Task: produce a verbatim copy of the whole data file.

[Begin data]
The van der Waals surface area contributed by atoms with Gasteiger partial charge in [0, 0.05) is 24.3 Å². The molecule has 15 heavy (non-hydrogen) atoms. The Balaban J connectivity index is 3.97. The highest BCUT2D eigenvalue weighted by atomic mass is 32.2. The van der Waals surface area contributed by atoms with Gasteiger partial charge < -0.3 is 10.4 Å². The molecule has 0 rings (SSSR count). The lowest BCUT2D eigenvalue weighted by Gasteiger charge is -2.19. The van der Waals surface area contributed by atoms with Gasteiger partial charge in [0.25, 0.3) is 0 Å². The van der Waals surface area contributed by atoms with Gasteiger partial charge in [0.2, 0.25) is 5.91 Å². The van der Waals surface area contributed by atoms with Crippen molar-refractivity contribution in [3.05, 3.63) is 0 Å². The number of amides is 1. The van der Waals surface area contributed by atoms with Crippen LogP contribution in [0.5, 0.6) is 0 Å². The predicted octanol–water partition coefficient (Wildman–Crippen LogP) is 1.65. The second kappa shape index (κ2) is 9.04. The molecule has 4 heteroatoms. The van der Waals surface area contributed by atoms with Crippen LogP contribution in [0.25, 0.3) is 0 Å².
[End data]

The van der Waals surface area contributed by atoms with Gasteiger partial charge in [0, 0.05) is 24.3 Å². The molecule has 15 heavy (non-hydrogen) atoms. The Balaban J connectivity index is 3.97. The highest BCUT2D eigenvalue weighted by atomic mass is 32.2. The van der Waals surface area contributed by atoms with Gasteiger partial charge < -0.3 is 10.4 Å². The molecule has 0 rings (SSSR count). The lowest BCUT2D eigenvalue weighted by Gasteiger charge is -2.19. The van der Waals surface area contributed by atoms with Gasteiger partial charge in [0.25, 0.3) is 0 Å². The van der Waals surface area contributed by atoms with Gasteiger partial charge in [0.2, 0.25) is 5.91 Å². The van der Waals surface area contributed by atoms with Crippen molar-refractivity contribution in [3.05, 3.63) is 0 Å². The number of amides is 1. The van der Waals surface area contributed by atoms with Crippen LogP contribution in [0.5, 0.6) is 0 Å². The predicted octanol–water partition coefficient (Wildman–Crippen LogP) is 1.65. The second kappa shape index (κ2) is 9.04. The molecule has 4 heteroatoms. The van der Waals surface area contributed by atoms with Crippen LogP contribution in [0.25, 0.3) is 0 Å².